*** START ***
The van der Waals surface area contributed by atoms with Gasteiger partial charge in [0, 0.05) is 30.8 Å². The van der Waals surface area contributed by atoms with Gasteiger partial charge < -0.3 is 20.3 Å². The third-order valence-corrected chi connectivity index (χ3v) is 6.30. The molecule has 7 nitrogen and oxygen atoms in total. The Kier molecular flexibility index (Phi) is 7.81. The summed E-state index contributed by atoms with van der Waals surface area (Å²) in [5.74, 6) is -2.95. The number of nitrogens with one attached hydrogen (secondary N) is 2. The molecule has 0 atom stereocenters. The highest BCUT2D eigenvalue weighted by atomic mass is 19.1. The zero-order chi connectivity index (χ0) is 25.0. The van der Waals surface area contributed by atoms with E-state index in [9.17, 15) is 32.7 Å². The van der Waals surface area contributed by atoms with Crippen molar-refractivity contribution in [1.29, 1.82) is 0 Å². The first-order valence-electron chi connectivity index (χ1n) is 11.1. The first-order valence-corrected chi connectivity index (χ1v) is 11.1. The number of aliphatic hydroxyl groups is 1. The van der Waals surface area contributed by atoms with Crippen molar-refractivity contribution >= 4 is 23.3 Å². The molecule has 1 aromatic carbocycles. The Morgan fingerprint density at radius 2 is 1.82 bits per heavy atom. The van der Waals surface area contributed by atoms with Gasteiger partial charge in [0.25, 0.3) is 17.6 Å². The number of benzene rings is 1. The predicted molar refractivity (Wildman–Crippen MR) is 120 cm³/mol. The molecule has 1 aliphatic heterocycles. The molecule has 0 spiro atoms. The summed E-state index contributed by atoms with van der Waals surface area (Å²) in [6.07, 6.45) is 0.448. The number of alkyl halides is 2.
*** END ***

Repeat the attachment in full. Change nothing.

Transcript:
The van der Waals surface area contributed by atoms with Gasteiger partial charge in [0, 0.05) is 30.8 Å². The van der Waals surface area contributed by atoms with Gasteiger partial charge < -0.3 is 20.3 Å². The third-order valence-corrected chi connectivity index (χ3v) is 6.30. The molecule has 7 nitrogen and oxygen atoms in total. The Kier molecular flexibility index (Phi) is 7.81. The summed E-state index contributed by atoms with van der Waals surface area (Å²) in [5.74, 6) is -2.95. The number of nitrogens with one attached hydrogen (secondary N) is 2. The molecule has 0 atom stereocenters. The highest BCUT2D eigenvalue weighted by atomic mass is 19.1. The zero-order chi connectivity index (χ0) is 25.0. The van der Waals surface area contributed by atoms with E-state index in [9.17, 15) is 32.7 Å². The van der Waals surface area contributed by atoms with Crippen molar-refractivity contribution in [1.29, 1.82) is 0 Å². The first-order valence-electron chi connectivity index (χ1n) is 11.1. The first-order valence-corrected chi connectivity index (χ1v) is 11.1. The number of aliphatic hydroxyl groups is 1. The van der Waals surface area contributed by atoms with Crippen molar-refractivity contribution >= 4 is 23.3 Å². The molecule has 1 aromatic carbocycles. The Morgan fingerprint density at radius 2 is 1.82 bits per heavy atom. The van der Waals surface area contributed by atoms with Gasteiger partial charge in [0.25, 0.3) is 17.6 Å². The number of benzene rings is 1. The predicted molar refractivity (Wildman–Crippen MR) is 120 cm³/mol. The molecule has 1 aliphatic heterocycles. The molecule has 0 spiro atoms. The summed E-state index contributed by atoms with van der Waals surface area (Å²) in [6.07, 6.45) is 0.448. The number of alkyl halides is 2.